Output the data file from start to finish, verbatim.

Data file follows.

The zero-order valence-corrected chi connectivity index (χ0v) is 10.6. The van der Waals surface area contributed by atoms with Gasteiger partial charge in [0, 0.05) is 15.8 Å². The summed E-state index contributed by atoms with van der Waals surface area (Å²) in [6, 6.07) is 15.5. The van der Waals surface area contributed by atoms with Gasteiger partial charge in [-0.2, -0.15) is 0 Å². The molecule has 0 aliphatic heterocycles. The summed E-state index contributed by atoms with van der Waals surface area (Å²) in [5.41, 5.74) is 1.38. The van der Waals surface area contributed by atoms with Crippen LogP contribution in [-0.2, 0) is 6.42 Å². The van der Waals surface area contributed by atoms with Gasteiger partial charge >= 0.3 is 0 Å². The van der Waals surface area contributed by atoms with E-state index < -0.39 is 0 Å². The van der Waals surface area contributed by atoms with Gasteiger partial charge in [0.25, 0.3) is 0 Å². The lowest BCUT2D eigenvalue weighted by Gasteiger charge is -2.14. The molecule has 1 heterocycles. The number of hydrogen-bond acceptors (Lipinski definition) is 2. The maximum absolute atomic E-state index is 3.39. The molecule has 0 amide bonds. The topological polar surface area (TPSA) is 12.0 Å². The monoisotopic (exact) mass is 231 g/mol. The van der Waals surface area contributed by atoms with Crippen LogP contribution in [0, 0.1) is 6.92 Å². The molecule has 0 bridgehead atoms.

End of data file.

The zero-order valence-corrected chi connectivity index (χ0v) is 10.6. The van der Waals surface area contributed by atoms with Gasteiger partial charge in [0, 0.05) is 15.8 Å². The summed E-state index contributed by atoms with van der Waals surface area (Å²) in [6, 6.07) is 15.5. The van der Waals surface area contributed by atoms with Gasteiger partial charge in [-0.2, -0.15) is 0 Å². The molecule has 0 aliphatic heterocycles. The summed E-state index contributed by atoms with van der Waals surface area (Å²) in [5.41, 5.74) is 1.38. The van der Waals surface area contributed by atoms with Crippen LogP contribution in [-0.2, 0) is 6.42 Å². The van der Waals surface area contributed by atoms with Gasteiger partial charge >= 0.3 is 0 Å². The van der Waals surface area contributed by atoms with E-state index < -0.39 is 0 Å². The van der Waals surface area contributed by atoms with Gasteiger partial charge in [0.25, 0.3) is 0 Å². The lowest BCUT2D eigenvalue weighted by Gasteiger charge is -2.14. The molecule has 1 heterocycles. The number of hydrogen-bond acceptors (Lipinski definition) is 2. The maximum absolute atomic E-state index is 3.39. The molecule has 0 amide bonds. The topological polar surface area (TPSA) is 12.0 Å². The monoisotopic (exact) mass is 231 g/mol. The van der Waals surface area contributed by atoms with Crippen LogP contribution in [0, 0.1) is 6.92 Å². The molecule has 0 bridgehead atoms.